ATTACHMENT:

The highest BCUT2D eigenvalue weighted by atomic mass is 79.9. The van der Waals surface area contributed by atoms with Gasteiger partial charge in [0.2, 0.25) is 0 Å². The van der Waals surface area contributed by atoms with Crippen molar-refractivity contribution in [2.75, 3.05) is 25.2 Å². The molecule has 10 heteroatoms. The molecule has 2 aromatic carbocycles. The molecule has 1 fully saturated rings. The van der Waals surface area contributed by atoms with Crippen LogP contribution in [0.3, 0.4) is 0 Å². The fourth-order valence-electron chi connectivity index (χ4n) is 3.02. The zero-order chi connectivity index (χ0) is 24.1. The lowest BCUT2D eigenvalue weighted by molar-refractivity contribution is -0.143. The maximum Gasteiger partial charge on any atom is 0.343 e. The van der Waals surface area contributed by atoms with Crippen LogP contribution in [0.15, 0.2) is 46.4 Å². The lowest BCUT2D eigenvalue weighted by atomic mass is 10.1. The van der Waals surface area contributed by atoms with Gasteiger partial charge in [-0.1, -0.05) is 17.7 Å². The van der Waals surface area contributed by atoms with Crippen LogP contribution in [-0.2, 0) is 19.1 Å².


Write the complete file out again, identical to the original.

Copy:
The highest BCUT2D eigenvalue weighted by atomic mass is 79.9. The van der Waals surface area contributed by atoms with Gasteiger partial charge in [0.2, 0.25) is 0 Å². The van der Waals surface area contributed by atoms with Crippen molar-refractivity contribution in [2.75, 3.05) is 25.2 Å². The molecule has 10 heteroatoms. The molecule has 2 aromatic carbocycles. The molecule has 1 fully saturated rings. The van der Waals surface area contributed by atoms with Crippen LogP contribution in [0.3, 0.4) is 0 Å². The fourth-order valence-electron chi connectivity index (χ4n) is 3.02. The zero-order chi connectivity index (χ0) is 24.1. The lowest BCUT2D eigenvalue weighted by molar-refractivity contribution is -0.143. The maximum Gasteiger partial charge on any atom is 0.343 e. The van der Waals surface area contributed by atoms with Crippen LogP contribution in [0.15, 0.2) is 46.4 Å². The lowest BCUT2D eigenvalue weighted by atomic mass is 10.1. The van der Waals surface area contributed by atoms with Gasteiger partial charge in [-0.1, -0.05) is 17.7 Å². The van der Waals surface area contributed by atoms with Crippen LogP contribution in [-0.2, 0) is 19.1 Å².